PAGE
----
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The presence of the Catholic Bishops of the Caribbean, many members of the clergy and several lay people at home and abroad, rallying around our own His Eminence Cardinal Kelvin Edward Felix, on April 17, 2016, on the occasion of the sixtieth anniversary of his ordination to the priesthood, will remain a memorable event in the religious history of Dominica. It is a powerful manifestation of faith of Catholics of the Caribbean. Not only is it a tremendous landmark in the life and ministry of Cardinal Felix, but it is also a grand proclamation of the Kingdom of God.

One of the psalms of the Old Testament presents Israel as "the throne of God's glory". God reigns on high in all his power and majesty. Yet, he delights in sharing his power and glory with his people on earth. The more we endeavour to live life in all its fullness, the more the glory of God shines out in us. Indeed, God desires to manifest his glory in human beings. This is what St. Irenaeus of Lyons, many centuries ago, expressed when he stated, "The glory of God is man alive."

In this celebration of the Diamond Jubilee of priesthood, what is most prominent is the Kingdom of God. Every Christian celebration has this focus. God is alive and at work. We are called to recognize his presence and his activity. We must not look for the Kingdom here or there, says Jesus. Rather, he says, the Kingdom of God is within us; it is among us.

Yes, the Kingdom of God is present, and it is right that we should delight in its presence. We should raise our hearts in joyful praise. We ought to proclaim joyfully: "This is the day the Lord has made. Let us rejoice and be glad. Alleluia! Alleluia! Alleluia!"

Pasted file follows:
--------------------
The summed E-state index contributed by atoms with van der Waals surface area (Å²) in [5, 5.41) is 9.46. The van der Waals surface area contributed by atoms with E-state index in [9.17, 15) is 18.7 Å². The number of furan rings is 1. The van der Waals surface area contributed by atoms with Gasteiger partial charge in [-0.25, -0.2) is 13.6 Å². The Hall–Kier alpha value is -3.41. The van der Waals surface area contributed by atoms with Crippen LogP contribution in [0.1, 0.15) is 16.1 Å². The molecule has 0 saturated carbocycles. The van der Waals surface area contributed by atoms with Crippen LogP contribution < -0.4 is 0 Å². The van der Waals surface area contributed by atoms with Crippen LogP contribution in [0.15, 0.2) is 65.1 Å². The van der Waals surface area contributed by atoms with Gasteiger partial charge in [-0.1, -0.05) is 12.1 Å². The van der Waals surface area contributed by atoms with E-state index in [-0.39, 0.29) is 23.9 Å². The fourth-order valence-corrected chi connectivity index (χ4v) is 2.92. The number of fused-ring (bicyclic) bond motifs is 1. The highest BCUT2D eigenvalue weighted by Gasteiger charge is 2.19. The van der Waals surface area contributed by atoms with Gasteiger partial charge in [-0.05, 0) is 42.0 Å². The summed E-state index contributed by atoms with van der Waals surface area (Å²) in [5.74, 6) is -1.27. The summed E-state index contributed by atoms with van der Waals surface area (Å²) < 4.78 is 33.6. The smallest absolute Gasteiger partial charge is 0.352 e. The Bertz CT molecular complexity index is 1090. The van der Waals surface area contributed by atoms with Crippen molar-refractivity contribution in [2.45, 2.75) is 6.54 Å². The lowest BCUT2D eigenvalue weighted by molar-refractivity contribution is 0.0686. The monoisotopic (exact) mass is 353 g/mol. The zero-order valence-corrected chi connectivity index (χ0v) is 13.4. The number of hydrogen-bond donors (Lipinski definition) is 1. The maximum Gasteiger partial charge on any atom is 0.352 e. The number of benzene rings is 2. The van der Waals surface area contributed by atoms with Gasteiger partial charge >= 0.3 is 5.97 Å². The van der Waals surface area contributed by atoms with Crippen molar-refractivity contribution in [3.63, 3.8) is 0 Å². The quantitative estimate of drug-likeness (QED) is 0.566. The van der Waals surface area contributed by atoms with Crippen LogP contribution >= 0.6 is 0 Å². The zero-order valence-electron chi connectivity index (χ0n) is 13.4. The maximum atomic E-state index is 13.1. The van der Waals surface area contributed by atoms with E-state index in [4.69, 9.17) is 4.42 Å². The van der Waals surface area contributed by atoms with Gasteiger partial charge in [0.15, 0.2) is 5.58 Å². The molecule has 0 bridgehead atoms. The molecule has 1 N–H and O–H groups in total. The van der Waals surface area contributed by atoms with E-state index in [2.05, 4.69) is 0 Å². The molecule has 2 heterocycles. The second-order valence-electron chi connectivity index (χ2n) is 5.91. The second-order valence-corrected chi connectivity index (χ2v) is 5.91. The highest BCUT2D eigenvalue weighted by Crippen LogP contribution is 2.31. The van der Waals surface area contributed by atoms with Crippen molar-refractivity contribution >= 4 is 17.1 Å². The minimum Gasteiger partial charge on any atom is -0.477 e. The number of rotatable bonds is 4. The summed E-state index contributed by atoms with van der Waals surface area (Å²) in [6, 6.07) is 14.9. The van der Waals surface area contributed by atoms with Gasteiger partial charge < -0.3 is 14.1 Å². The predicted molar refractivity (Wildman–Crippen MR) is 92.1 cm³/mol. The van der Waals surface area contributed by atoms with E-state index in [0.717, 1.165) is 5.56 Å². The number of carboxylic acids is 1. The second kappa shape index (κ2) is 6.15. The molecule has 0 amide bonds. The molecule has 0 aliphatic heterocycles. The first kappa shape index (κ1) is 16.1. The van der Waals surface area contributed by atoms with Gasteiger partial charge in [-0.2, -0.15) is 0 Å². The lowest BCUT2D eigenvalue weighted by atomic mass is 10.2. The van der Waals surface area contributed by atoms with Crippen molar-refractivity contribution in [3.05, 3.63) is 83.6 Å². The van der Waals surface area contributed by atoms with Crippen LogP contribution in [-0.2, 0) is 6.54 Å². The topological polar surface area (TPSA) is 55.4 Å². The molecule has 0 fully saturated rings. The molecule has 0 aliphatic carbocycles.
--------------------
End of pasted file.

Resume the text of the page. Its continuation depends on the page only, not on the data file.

So we give in to an outburst of joy. And in so doing, we proclaim, as Gilbert Chesterton puts it, "Joy is the Christian's greatest secret." This is so for, even in the darkest hour, we can still say, "Yes, it is good to be alive!" God is with us and there is never any reason to despair. The world remains the same. It goes its own merry way. It is we Christians who have to change our vision of human life and recognize the goodness and mercy of God at work in our midst.

The follower of Christ, whether he is a leader or a simple disciple, should not envisage the world in terms of good people and bad people, friend or foe, but rather in terms of what work is to be done to lead people to the Kingdom of God. Jesus Christ came into this world not to condemn but to save, not to distinguish between who is good and who is bad. He came into this world so that all men and women might see themselves as falling within the range of God's love and mercy. Christ came, as he said, to save what was lost. This is the true mission of any disciple of the Kingdom.

Jesus opened doors for people. He urged them to a renewal of life. He revealed possibilities of growth for people. He did not write off those who went astray. Rather, he went in search of the lost sheep. He always looked for the more-to-come in people. He saw more good in them than others could see. He delivered a message of hope. This message he extended to all and not merely to a select few.

We thank and praise God for giving us Cardinal Kelvin Felix as the cause of our joy and for the message of hope which he conveys to us. We thank God for the inspiration given to us by his life and ministry. We pray and hope that our young men and young women may not gaze at him from a distance, or as one who belongs to a museum, but rather see him as a man immersed in the world, who has endeavoured to make sense of the mysteries of life, and has embraced the vocation to minister to God's people. If this is achieved, this celebration among us will not have been in vain.

The Church is challenged to manifest by word and life her prophetic role in society. A large gathering of clergy and laity, as we have, should serve to indicate to people the potential power of the Word of God among us. The Church has a powerful message for the world. It demands great self-sacrifice. It is a message which Jesus Christ proclaimed and still proclaims. It involves the transformation of society. It is a call for love, justice, unity and peace.


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